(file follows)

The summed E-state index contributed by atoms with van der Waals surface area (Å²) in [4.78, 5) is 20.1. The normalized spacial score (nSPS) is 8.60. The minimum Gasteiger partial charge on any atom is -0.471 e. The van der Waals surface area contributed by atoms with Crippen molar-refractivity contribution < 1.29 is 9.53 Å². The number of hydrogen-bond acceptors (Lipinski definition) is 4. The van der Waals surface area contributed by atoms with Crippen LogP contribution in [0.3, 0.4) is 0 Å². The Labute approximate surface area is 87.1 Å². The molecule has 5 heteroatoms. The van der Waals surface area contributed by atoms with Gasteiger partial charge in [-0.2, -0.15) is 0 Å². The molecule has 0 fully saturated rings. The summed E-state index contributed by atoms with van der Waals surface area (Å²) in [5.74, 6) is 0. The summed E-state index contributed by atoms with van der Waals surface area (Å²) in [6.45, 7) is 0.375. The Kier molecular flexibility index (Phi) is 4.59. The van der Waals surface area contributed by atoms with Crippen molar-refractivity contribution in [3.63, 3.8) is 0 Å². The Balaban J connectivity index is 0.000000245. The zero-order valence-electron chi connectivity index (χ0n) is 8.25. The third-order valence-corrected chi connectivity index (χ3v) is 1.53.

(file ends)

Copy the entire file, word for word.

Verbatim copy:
The summed E-state index contributed by atoms with van der Waals surface area (Å²) in [4.78, 5) is 20.1. The normalized spacial score (nSPS) is 8.60. The minimum Gasteiger partial charge on any atom is -0.471 e. The van der Waals surface area contributed by atoms with Crippen molar-refractivity contribution < 1.29 is 9.53 Å². The number of hydrogen-bond acceptors (Lipinski definition) is 4. The van der Waals surface area contributed by atoms with Crippen LogP contribution in [0.3, 0.4) is 0 Å². The Labute approximate surface area is 87.1 Å². The molecule has 5 heteroatoms. The van der Waals surface area contributed by atoms with Gasteiger partial charge in [-0.2, -0.15) is 0 Å². The molecule has 0 fully saturated rings. The summed E-state index contributed by atoms with van der Waals surface area (Å²) in [5.74, 6) is 0. The summed E-state index contributed by atoms with van der Waals surface area (Å²) in [6.45, 7) is 0.375. The Kier molecular flexibility index (Phi) is 4.59. The van der Waals surface area contributed by atoms with Crippen molar-refractivity contribution in [3.63, 3.8) is 0 Å². The Balaban J connectivity index is 0.000000245. The zero-order valence-electron chi connectivity index (χ0n) is 8.25. The third-order valence-corrected chi connectivity index (χ3v) is 1.53.